By Tony Markovich (@T_Marko)

Last week, Hyundai rounded up a clan of New York City auto journalists, brought us to the New Museum in Manhattan, gave us some breakfast, gave us pens that had flash drives built into them on some super spy stuff, sat us through 72 slides (not an exaggeration) of PR speak/information, and sent us on our way up to the Palisades in New Jersey in the newly redesigned 2015 Genesis.

On the way, I tested the V6 GDi's ability to go from 0-30 (other speeds, too!), pressed the power seats in every angle possible, used the cooling seats to prevent any nasty back sweat, and intentionally switched lanes without a blinker (when in Rome NYC, right?) to see how annoying the lane departure warning actually is. As a reward for sitting in traffic up the Henry Hudson Parkway, we were given some delightful little Hyundai-branded Pop-Tartish things, and then sent back into the abyss that is "the island." I thankfully lived to tell the tale. These are my observations. 

The ride almost made me forget how freakishly horrible NYC roads are right now.

It's quite smooth, really. The potholes and "fixed" potholes right now are everywhere, and driving up the west side of the city is usually a rough and jiggly ride. It wasn't in the Genesis, and although I still noticed the bumps because I was paying attention to them, you couldn't really hear all the noise they usually make. It was a pretty nice reprieve from the stressful struggle and made the city exit that much more enjoyable. I can't imagine anybody would ever complain that this ride weren't good enough. 

The seats were some of the most comfortable I've sat in. 

The leather is extremely soft, the power seats can adjust 12 different ways, they feel like they're wrapping you in cushioning, the heating and cooling is efficient and effective, and headrests actually felt-pillowish. I usually can't put my head back comfortably. The genesis allowed for that. 

It looks way better than the old model and now looks better than the Equus. (for further reference, this is an Equus). 

Huge improvement in this department, if you ask me. I absolutely loved the HCD-14 Concept, and although it's watered down, as expected, you can definitely see the soul of that concept in the production Genesis. And as far as I'm concerned, the old model was just flat-out ugly. Some people have said that the new grille looks too Audi, which is kinda true, but the flat lower lip and the headlights are significantly different enough that I didn't even think of that on my own. I actually see comparisons with the rear of the Genesis and the Equus with older model Lexuses, which could be good or bad, depending on how you feel about luxury Toyotas.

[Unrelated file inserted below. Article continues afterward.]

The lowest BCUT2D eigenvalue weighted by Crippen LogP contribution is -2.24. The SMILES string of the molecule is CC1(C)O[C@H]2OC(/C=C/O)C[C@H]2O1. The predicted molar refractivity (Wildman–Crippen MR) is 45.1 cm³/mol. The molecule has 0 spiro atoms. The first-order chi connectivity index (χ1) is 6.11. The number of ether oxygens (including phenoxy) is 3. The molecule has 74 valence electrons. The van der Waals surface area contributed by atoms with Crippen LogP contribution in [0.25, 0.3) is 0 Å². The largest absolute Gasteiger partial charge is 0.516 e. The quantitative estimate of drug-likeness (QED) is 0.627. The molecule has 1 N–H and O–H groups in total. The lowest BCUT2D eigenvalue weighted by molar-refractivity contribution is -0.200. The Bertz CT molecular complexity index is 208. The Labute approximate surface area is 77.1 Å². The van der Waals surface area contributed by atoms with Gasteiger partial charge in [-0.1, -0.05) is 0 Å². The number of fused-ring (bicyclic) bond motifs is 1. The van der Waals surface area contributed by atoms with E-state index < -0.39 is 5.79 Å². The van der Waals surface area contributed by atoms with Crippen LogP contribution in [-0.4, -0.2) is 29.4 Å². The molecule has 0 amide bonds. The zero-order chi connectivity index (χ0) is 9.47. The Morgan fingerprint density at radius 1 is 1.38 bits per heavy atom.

I think this design will maintain its understated, but handsome, appearance for some years to come, unlike the old model, which I personally thought looked kind of dated when it debuted. And the current Equus just looks like a slightly modified version of the old Genesis, so the refresh on that will be welcomed with wide open arms. 

The heads-up display (HUD) is one of the best I've seen. 

It is nice and easy to clearly see (in color), it is concise, it offers a lot of information without cluttering or making you think, and it doesn't get in the way of driving. Everything a good HUD should be this was, including things like speed limit, navigation instructions/future turns, and access to additional safety tech like adaptive cruise control. It's a wonder more cars aren't using this. 

And it has plenty of other solid tech features to play with. 

Quick observations: 

  • The center knob used to control the optionally large 9.2-inch screen is obviously a call on what the competitors are using, and it works pretty inuitively with the interface. 
  • I still think it's silly/weird that the analog clock is a sign of prestige. It just feels so unnecessary and useles, but that's coming from somebody who uses a digital G-Shock, so what do I know? 
  • There's an optional 17-speaker Lexicon speaker system. It sounds fantastic. 
  • As we mentioned before, the seats move 12 different ways (including lumbar) and the heating and cooling features both work really well and quickly. 
  • It has an optional power trunk that opens by itself if you stand behind it with the key in your pocket. It seems kind of excessive to me, and not really a big deal that I have to use a key on any other car, but they made a big deal out of it. The guy I drove with tried to make it work, and couldn't get it to open, so there's that.